Coming Home to the Land: Natural Farming as Therapeutic Landscape Experience in Chengdu Plain, China
This ethnographic-phenomenological research aims to explore the phenomenon of peri-urban farming, rural-urban integration, and community building that are crystallized in Chengdu Plain, China in recent years. Through the lens of therapeutic landscape experience, individual and community well-being is examined with these questions: (1) what are participants’ experience of farming in this landscape; (2) if this experience benefits well-being on physical, psychological, and spiritual levels; (3) how do elements in the landscape contribute to this experience; (4) how was a healthy grassroots community formed around the farm and what are the implications for the broader society. The phenomenology of embodied experience, reflections on urbanization and urban life, and therapeutic landscape experience compose the theoretical framework. In line with this perspective based on the lifeworld experience, an ethnographic-phenomenological method is applied to this research, with specific instruments of case study, open-ended interview, and participatory observation. Emergent themes from the field work are summarized according to Freire’s theory of critical dialogues. I argue in this study that the case of Ningyuan in Chengdu Plain provides an alternative to current policies and processes of urbanization in contemporary China. In this specific context, connections are built between individuals, humans and nature, urban and rural sectors, and different social groups. A community based on shared ideas is formed and emplaced in this landscape. The distress from the fragmented life experience in post-reform China is relieved by resisting institutions and caring for the self, reconnecting to the land, empowering grassroots efforts, and disclosing themselves to one another in public spaces. Based on these discoveries, I suggest that to improve well-being of both rural and urban residents, planners and policy makers should recognize and consider the qualitative differences of each case in planning, and urbanization process should allow space for grassroots engagement, therefore to allow real homecoming for individuals and communities, physically, psychologically, and spiritually.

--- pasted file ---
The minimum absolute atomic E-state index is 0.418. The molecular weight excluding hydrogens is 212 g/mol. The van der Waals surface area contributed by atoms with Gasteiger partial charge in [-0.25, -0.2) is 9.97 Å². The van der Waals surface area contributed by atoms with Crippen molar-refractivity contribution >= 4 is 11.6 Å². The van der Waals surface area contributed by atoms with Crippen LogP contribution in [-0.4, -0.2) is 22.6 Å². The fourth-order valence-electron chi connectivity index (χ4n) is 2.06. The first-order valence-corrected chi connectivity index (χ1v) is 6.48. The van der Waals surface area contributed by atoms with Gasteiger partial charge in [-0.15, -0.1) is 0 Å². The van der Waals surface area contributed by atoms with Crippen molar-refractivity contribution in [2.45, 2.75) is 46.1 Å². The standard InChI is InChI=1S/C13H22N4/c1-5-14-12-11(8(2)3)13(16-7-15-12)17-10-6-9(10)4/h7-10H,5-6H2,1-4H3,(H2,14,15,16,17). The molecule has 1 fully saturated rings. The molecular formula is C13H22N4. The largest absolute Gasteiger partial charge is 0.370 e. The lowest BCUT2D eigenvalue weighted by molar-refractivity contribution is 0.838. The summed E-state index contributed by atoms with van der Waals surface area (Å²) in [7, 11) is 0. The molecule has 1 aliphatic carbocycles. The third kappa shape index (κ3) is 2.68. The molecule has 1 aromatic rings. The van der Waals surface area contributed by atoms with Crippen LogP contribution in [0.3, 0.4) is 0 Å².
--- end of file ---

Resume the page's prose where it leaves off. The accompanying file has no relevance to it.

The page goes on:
- Built environment